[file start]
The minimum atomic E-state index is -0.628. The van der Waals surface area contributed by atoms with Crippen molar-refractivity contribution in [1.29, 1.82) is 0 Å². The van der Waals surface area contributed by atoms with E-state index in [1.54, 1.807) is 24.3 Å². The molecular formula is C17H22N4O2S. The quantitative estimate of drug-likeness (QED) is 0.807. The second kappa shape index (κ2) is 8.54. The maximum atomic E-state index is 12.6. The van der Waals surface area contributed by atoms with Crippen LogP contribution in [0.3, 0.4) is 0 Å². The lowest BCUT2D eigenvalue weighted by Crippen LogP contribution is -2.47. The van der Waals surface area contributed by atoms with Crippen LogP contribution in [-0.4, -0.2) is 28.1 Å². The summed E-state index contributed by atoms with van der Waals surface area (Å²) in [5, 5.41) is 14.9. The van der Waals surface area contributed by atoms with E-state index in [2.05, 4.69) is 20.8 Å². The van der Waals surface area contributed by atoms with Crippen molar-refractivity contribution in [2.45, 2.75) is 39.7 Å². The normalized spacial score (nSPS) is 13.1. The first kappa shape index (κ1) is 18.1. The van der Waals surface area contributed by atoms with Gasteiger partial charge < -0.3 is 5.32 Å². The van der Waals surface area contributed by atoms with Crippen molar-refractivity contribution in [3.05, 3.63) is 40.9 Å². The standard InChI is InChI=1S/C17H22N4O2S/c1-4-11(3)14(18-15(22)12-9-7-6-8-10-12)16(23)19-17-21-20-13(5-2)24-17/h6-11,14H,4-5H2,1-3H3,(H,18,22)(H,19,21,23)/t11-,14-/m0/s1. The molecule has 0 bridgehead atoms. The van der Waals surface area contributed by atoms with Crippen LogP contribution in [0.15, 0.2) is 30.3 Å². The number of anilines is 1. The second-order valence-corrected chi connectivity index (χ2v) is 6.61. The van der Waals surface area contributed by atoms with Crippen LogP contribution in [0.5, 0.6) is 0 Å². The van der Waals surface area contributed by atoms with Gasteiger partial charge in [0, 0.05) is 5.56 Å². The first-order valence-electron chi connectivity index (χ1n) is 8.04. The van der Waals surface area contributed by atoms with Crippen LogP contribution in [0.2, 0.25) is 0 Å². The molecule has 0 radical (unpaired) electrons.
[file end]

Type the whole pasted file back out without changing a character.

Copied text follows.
The minimum atomic E-state index is -0.628. The van der Waals surface area contributed by atoms with Crippen molar-refractivity contribution in [1.29, 1.82) is 0 Å². The van der Waals surface area contributed by atoms with E-state index in [1.54, 1.807) is 24.3 Å². The molecular formula is C17H22N4O2S. The quantitative estimate of drug-likeness (QED) is 0.807. The second kappa shape index (κ2) is 8.54. The maximum atomic E-state index is 12.6. The van der Waals surface area contributed by atoms with Crippen LogP contribution in [0.3, 0.4) is 0 Å². The lowest BCUT2D eigenvalue weighted by Crippen LogP contribution is -2.47. The van der Waals surface area contributed by atoms with Crippen LogP contribution in [-0.4, -0.2) is 28.1 Å². The summed E-state index contributed by atoms with van der Waals surface area (Å²) in [5, 5.41) is 14.9. The van der Waals surface area contributed by atoms with E-state index in [2.05, 4.69) is 20.8 Å². The van der Waals surface area contributed by atoms with Crippen molar-refractivity contribution in [2.45, 2.75) is 39.7 Å². The normalized spacial score (nSPS) is 13.1. The first kappa shape index (κ1) is 18.1. The van der Waals surface area contributed by atoms with Gasteiger partial charge < -0.3 is 5.32 Å². The van der Waals surface area contributed by atoms with Crippen molar-refractivity contribution in [3.05, 3.63) is 40.9 Å². The standard InChI is InChI=1S/C17H22N4O2S/c1-4-11(3)14(18-15(22)12-9-7-6-8-10-12)16(23)19-17-21-20-13(5-2)24-17/h6-11,14H,4-5H2,1-3H3,(H,18,22)(H,19,21,23)/t11-,14-/m0/s1. The molecule has 0 bridgehead atoms. The van der Waals surface area contributed by atoms with Crippen LogP contribution in [0.15, 0.2) is 30.3 Å². The number of anilines is 1. The second-order valence-corrected chi connectivity index (χ2v) is 6.61. The van der Waals surface area contributed by atoms with Crippen LogP contribution in [0.5, 0.6) is 0 Å². The van der Waals surface area contributed by atoms with Gasteiger partial charge in [0, 0.05) is 5.56 Å². The first-order valence-electron chi connectivity index (χ1n) is 8.04. The van der Waals surface area contributed by atoms with Crippen LogP contribution in [0.2, 0.25) is 0 Å². The molecule has 0 radical (unpaired) electrons.